First published by the Middle East Monitor on 22/3/2019
New Zealand’s Prime Minister Jacinda Ardern leaves a gathering in honour for those killed in the Christchurch massacre on 22 March 2019 [MARTY MELVILLE/AFP/Getty Images]
I had not heard of New Zealand’s 38-year-old prime minster Jacinda Ardern until the recent mosque massacres in Christchurch in which over 50 Muslims attending Friday prayers were attacked by a far right terrorist. In cold blood he emptied his semi-automatic rifles at one mosque and then calmly drove to another to complete his evil deed. I will not share his name as requested by Ardern whose humble and moral leadership elevated her and the people of New Zealand to the top of the league of humanity.
New Zealand, a small island country with a population of five million reacted to the shocking massacre in a way that showed to be a light onto the world. While Muslims have faced rising Islamophobia in the West, including the United States, here New Zealanders reacted in the same way towards their Muslim minority as one would have expected them to react towards an attack on the majority or other minority communities. The shock was visible and the outpouring of love and solidarity was there for all to see.
Bouquets of flowers were piled high outside the two mosques, within touching distance of the tens of vehicles still in the car parks whose owners had perished. There were hugs to Muslim men and women from fellow citizens, feeling their loss and pain. The traditional Maori dance, which we normally see at Rugby matches in the UK, was performed not to intimidate as it does then but to show sympathy and solidarity.
However, it was the actions of New Zealand’s prime minister, which touched the hearts of not only the victims and their families but I contend they touched the whole world. If there was a manual for dealing humanly but firmly with a tragedy on this scale, then Ardern may well had written it and if there isn’t one, then she should write it. Those of us familiar with training courses on diversity and equality can see Ardern delivering such training to world leaders, many of whom desperately need it.
Her personal shock and sadness was visible. This was not electioneering but acting responsibly, with humanity and humility to ensure the country held together and that the victim’s families felt valued and their pain understood. Her speeches and comments were moving and appropriate.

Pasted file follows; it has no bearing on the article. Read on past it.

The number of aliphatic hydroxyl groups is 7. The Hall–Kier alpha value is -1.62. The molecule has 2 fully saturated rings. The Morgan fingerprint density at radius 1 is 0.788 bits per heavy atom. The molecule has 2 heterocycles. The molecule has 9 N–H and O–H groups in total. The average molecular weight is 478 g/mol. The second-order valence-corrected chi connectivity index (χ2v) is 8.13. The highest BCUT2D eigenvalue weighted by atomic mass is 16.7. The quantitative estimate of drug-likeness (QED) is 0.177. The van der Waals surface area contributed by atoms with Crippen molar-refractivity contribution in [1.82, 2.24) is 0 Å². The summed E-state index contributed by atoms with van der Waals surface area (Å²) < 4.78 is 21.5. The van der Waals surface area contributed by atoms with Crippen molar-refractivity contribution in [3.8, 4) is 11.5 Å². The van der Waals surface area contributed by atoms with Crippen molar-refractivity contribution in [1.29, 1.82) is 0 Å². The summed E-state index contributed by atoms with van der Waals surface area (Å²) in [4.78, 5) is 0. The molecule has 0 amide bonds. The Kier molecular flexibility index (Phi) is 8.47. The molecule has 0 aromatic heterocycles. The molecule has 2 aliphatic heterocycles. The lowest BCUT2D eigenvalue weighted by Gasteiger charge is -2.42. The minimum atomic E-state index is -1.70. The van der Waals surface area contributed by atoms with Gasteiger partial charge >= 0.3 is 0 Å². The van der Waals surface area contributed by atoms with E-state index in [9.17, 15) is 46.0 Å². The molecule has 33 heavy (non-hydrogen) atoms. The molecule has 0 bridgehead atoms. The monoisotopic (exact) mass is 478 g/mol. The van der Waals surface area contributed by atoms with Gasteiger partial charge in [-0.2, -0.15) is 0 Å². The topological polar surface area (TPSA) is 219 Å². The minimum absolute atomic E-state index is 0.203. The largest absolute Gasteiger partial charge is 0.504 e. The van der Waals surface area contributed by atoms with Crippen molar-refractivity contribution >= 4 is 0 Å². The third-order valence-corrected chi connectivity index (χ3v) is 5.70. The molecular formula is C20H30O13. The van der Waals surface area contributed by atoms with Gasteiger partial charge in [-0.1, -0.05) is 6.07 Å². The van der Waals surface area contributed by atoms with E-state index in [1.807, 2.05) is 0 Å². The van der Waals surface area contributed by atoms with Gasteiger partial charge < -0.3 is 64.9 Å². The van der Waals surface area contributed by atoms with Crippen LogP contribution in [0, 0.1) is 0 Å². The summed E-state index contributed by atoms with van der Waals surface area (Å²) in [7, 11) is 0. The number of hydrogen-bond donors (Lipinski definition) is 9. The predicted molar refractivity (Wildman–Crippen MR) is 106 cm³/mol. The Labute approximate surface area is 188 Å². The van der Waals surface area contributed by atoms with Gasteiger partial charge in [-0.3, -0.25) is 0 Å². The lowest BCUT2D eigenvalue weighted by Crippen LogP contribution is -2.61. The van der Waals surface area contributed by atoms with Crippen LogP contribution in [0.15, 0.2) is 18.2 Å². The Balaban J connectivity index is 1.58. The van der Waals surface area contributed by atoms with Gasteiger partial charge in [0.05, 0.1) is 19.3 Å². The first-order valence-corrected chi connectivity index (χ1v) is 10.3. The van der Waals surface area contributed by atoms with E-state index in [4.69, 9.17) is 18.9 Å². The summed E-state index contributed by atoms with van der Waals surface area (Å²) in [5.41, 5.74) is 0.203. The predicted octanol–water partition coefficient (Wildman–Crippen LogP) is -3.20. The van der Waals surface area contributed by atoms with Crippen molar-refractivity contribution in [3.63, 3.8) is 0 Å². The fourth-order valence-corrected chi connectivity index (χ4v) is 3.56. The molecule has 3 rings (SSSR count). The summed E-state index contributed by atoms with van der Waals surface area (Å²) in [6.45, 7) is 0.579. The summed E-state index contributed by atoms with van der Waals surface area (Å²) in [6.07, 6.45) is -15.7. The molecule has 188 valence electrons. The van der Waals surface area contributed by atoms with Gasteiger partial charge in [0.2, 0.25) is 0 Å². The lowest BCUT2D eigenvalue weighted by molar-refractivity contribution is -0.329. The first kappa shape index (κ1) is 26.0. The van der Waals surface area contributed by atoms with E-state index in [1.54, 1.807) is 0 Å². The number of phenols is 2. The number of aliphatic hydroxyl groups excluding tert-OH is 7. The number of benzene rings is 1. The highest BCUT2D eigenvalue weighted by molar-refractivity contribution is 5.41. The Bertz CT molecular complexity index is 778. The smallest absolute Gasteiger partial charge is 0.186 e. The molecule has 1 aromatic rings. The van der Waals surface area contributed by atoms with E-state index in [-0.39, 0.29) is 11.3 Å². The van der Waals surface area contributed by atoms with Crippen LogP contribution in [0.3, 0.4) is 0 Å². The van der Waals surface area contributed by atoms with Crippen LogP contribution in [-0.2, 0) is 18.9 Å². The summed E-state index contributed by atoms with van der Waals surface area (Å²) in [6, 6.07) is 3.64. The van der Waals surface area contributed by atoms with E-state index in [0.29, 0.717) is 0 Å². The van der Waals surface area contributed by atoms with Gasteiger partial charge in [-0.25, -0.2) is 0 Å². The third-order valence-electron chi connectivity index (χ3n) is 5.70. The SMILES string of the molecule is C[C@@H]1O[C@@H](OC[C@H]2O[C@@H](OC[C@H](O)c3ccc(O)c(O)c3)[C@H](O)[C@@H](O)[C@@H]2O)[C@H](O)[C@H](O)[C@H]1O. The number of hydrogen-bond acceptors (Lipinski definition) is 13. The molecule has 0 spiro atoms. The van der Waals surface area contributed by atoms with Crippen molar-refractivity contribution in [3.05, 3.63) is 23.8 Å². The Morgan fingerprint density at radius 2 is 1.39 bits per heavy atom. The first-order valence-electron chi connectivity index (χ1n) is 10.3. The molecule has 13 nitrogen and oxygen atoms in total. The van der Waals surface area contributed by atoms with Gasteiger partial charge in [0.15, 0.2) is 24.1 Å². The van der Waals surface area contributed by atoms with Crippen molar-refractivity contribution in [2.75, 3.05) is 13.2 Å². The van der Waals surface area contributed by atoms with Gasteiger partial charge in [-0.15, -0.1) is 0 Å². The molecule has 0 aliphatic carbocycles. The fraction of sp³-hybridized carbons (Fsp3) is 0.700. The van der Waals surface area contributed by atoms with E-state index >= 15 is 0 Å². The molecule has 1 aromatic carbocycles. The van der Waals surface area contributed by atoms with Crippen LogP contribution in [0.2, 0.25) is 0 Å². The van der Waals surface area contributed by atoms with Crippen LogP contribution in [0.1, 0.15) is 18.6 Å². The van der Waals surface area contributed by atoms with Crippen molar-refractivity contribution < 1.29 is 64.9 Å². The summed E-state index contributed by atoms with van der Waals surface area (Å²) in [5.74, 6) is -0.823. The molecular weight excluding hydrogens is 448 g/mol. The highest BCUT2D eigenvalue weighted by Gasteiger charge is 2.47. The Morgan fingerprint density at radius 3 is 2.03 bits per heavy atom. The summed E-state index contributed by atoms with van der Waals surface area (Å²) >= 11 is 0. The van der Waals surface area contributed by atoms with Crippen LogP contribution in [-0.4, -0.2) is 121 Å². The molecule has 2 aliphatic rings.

She chose to cover her head when she visited the area out of respect for the traumatised community. She hugged not only women and children but the image that stuck in my mind was that of her hugging a bearded man. He would normally have not acceded to a hug from a woman from outside his immediate family but tradition went out of the window. He clearly needed the hug from Ardern as it represented a hug by the whole nation.
Ardern committed to helping the families of those who perished. She promised that their funeral costs would be covered by the state.
Her most recent action was to call for a global anti-racism fight. Asked by the BBC about the rise of right-wing nationalism she said: “This was an Australian citizen but that is not to say that we do not have an ideology in New Zealand that would be an affront to the majority of New Zealanders.” She said there was a responsibility “to weed it out where it exists and make sure that we never create an environment where it can flourish.”
“What New Zealand experienced here was violence brought against us by someone who grew up and learned their ideology somewhere else.”
Ardern defended New Zealand’s record on accepting refugees, saying: “We are a welcoming country. I utterly reject the idea that in any way in trying to ensure that we have a system that looks after those who choose to call New Zealand home, that we have perpetuated an environment where this kind of ideology can exist.” This is in sharp contrast to the raising anti-immigrant rhetoric in Europe and America propagated by state leaders and senior politicians. US President Trump is certainly guilty of that. However, here in Britain, Brexit has also brought this to the fore, with politicians using immigration as justification for the UK leaving the EU.
Watching the way Ardern dealt with the Christchurch massacre from a distance brought back memories of how Britain’s Prime Minister Theresa May handled one of our own tragedies, the Grenfell Tower fire which erupted in the early hours of 14 June 2017. Fire engulfed a whole 23-storey tower block. The fire left at least 72 people dead, mostly immigrants and many homeless.
Image of the burning Grenfell Tower on 14 June 2017 in London, UK [knooorrr/Twitter]
While the whole country was shocked at the tragedy, there were no images of Theresa May rushing to the scene to hug survivors or commit quickly to ensuring they would be looked after while they bury their relatives where possible and begin to rebuild their lives. While the leader of the opposition, Jeremy Corbyn, was almost immediately on the scene showing the kind of humanity the survivors needed, Theresa May refused to meet survivors when she visited the scene. Former Cabinet Minister, Michael Portillo said the prime minister “didn’t use her humanity” when she visited the scene of the blaze.
She chose instead to meet emergency services, who did of course deserve the country’s thanks. However, contrast this with Ardern’s actions. When New Zealand needed leadership Ardern stepped up to the plate and gave a shining example of what it should be like. When Britain did, May shied away from her responsibilities leaving the Grenfell survivors angry and abandoned by their prime minster.
Please Prime Minister Ardern, can you offer arrogant and heartless world leaders training in humanity. I know one or two Western leaders who desperately need it, including the occupier of the White House but sadly also, Theresa May.